We’ve been talking about Sunday mornings as part of the series Putting Sunday First. I love Sundays. I love my family time, my worship time, and my restful Sunday.
Next week, I’ll share a recipe roundup with plenty of dishes that are perfect for after church meals.
To make it to church regularly and happily requires a lot of planning, but we’ve already said it’s totally worth it. But after church? More than anything, my family likes to capitalize on the heart behind Sundays–a day of rest.
I’ve had times in my life as a mom when I felt like I lived in the kitchen all day long on a Sunday. Between Sunday lunch and dinner, there was a huge pile of dishes and maybe some laundry in between. I had to make some changes to keep me from resenting my family and to prevent burnout.
In our effort to have restful Sundays, one change we did not make was to start eating out. We don’t eat out on Sundays, for several reasons.
- It’s too long of a day for young kids. They’re tired and in need of naps, so eating a nice big family lunch at home and then heading to bed is ideal. Standing around waiting at a restaurant is not.
- Restaurants are packed, making the wait times absurdly long. See above.
- It’s too expensive to do every week.
- I don’t like making other people work on Sundays. I used to wait tables and I was so glad that our restaurant was closed on Sundays, specifically so that we could go to church.
So what do we do to keep Sundays restful?
There’s something so wonderful and traditional about eating a big Sunday lunch as a family. To keep things simple, we typically have planned leftovers for lunch. Even if we go out to dinner on Saturday, attend a party with food, or pick up pizza, you can usually find me prepping a dinner of some sort on Saturday, with the express purpose of having wonderful leftovers on Sunday.
My kids are ready to eat as soon as we get home, with naps to follow, so there’s not much time to waste. Slow cooker meals or a casserole that you can pop in the oven and come home to are perfect for Sundays, especially if you have a “timed bake” feature on your oven (my new one has this!).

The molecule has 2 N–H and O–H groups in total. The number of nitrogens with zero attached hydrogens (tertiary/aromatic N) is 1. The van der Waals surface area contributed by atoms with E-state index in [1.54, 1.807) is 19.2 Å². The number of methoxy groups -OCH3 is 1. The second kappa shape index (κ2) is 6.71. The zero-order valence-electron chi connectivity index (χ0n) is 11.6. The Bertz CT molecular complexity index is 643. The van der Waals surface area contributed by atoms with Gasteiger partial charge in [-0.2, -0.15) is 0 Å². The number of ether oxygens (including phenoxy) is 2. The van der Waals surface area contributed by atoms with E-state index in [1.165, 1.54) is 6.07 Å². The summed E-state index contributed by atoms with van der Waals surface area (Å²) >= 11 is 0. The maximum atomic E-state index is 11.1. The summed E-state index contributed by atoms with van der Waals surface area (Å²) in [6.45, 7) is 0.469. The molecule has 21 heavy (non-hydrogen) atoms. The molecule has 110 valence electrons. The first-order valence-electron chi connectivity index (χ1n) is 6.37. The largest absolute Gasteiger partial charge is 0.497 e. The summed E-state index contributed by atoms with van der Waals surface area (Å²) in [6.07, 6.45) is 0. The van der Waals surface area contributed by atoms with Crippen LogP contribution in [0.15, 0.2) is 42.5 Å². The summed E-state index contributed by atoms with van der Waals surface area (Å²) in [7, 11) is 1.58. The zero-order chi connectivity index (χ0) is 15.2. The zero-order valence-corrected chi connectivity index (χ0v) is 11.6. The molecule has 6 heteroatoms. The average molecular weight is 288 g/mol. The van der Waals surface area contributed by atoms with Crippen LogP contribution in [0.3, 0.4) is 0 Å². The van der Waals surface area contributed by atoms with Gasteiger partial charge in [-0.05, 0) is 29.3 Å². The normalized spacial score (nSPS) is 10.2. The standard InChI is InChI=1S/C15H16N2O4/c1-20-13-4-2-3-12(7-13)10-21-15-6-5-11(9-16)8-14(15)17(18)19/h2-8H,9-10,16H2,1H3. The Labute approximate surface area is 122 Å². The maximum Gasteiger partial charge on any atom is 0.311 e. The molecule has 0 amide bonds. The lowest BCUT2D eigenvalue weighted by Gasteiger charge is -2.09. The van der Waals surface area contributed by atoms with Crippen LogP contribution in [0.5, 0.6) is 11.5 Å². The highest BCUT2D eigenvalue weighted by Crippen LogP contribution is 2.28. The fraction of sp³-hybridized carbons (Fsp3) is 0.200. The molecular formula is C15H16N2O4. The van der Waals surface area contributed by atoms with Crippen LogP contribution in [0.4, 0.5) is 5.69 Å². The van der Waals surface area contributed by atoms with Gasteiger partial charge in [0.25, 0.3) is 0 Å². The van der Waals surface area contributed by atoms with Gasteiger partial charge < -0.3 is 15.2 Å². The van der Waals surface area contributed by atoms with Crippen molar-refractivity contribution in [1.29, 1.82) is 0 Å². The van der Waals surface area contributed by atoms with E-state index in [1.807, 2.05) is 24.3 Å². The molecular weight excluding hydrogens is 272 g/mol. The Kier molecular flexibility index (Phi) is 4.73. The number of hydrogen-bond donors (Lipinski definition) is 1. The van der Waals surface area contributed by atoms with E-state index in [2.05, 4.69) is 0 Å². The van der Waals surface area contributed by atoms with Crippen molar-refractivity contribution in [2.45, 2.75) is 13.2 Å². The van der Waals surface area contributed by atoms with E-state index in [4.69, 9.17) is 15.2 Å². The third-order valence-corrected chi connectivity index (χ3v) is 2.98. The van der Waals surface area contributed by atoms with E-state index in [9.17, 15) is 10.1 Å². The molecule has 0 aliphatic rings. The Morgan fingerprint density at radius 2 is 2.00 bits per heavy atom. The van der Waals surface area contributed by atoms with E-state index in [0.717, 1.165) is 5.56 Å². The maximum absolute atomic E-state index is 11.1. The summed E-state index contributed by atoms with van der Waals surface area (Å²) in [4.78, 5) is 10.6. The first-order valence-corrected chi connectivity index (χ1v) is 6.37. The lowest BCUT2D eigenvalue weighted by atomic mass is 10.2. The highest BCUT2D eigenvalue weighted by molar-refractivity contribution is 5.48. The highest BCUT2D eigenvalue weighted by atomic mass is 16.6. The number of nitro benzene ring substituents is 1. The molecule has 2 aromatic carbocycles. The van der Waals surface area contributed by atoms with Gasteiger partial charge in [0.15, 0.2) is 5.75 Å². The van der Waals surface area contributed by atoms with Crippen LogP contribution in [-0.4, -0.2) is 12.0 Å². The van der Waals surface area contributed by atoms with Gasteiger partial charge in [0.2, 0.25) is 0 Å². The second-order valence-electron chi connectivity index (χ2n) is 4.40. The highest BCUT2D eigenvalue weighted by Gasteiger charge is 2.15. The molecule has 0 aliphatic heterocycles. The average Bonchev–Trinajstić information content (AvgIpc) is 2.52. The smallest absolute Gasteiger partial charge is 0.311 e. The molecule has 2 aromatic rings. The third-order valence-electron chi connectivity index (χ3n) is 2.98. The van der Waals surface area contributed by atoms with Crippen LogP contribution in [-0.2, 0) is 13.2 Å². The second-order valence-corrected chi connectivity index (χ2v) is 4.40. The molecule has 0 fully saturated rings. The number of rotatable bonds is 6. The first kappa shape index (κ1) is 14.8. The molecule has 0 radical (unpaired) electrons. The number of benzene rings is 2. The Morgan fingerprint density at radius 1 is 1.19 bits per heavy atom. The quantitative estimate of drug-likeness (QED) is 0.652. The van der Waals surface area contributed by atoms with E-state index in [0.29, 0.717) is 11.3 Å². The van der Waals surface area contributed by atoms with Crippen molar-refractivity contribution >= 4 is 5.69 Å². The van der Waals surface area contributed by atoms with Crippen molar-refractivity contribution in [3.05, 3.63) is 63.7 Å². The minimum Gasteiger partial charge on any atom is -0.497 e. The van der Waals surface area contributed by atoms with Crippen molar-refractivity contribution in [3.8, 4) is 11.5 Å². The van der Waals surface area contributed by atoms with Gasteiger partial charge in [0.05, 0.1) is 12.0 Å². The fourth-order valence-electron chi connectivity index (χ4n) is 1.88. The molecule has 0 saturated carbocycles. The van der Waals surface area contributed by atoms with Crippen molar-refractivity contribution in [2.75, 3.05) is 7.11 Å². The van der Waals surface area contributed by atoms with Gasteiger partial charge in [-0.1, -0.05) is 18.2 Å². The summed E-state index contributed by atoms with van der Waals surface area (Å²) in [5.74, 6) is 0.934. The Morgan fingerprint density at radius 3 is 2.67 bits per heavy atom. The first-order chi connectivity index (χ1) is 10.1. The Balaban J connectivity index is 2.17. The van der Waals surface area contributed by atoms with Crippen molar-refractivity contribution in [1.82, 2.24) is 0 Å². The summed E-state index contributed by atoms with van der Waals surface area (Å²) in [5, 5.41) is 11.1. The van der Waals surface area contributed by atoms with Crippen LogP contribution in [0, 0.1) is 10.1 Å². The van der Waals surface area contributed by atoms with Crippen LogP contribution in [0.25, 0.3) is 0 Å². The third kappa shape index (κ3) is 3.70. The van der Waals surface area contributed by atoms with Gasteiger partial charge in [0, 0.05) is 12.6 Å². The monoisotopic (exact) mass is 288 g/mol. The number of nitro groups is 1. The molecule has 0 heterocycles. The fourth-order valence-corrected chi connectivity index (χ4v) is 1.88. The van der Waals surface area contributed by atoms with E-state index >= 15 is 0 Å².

We keep things super simple on Sunday evenings. I might make a pot of oatmeal or we’ll cook eggs, waffles, or muffins to serve with fruit for a nice breakfast for dinner. My husband has even been known to make crepes! But we usually don’t like to eat a large meal, since we’ve already had one big meal that day. Breakfast for dinner fits the bill perfectly for a lazy Sunday night meal.
Family Nap Time
After lunch, everyone naps or rests. Everyone.
Sometimes, this is one of the best times that my husband and I have to chat and connect all week long. He might read the newspaper while I read a book or play catch up in my Bible in a Year reading plan. Sometimes we even fall asleep together. Either way, we veg together while the kiddos nap or have a mandatory rest time in their rooms.
Of course there’s no guarantee that your kids will actually nap, but you can teach them to stay in their rooms for family rest time. My three year old is busy having a picnic for his stuffed animals.
To keep me from spending the entire day in the kitchen, we’ve had to resort to disposable dishes. I didn’t want to do this. Everything green in me fought this idea, but back-to-back pregnancies and young children won out, and now we always use disposable plates on Sundays.
If your children are older, then perhaps they are able to help in the kitchen and it doesn’t all fall on you. In that case, then you can easily train your kids to put their dishes in the dishwasher or help you in the kitchen (we’re working on this now!). But for now, we find that disposable dishes helps us to really enjoy our day of rest.
Social Media Sabbath
Those of us with blogs would agree that it’s easy to let social media suck your time. Put those boundaries in place! My friend, Jessica at Smartter Each Day boycotts all internet every single Sunday. I love that idea and have implemented it at times.
I often take Sundays “off” of all social media, particularly if it’s a Sunday when I don’t have MOPS the next day. The day before MOPS, I have to be available to respond to emails and posts in our Facebook group, but I generally like to stay away from the computer and my smart phone on Sundays. It’s a good reminder to me that every email, every message is not essential. It can all wait while I rest and take time out with my family and with the Lord. These are boundaries designed not to be legalistic, but to help me maintain the heart of Sundays.
Establish Guidelines for Your Family
No friends over/ no shopping/ no errands/no housework. Just downtime. Sundays really are a day of rest for us. #mamadiscipline
— Jillian DiCosimo (@oliveplants13) February 12, 2014
She clarified that “no friends” means the neighborhood kids (who love her 8 children!) who often congregate at her house. I love that she knows what she wants for her family and she makes those expectations clear.
And you know what? It’s really for their good. Kids don’t know that they need margin, space, and rest. It’s part of our job to teach them what this looks like and to model it for them. And hey, if that means I get a Sunday nap, then it sounds good to me.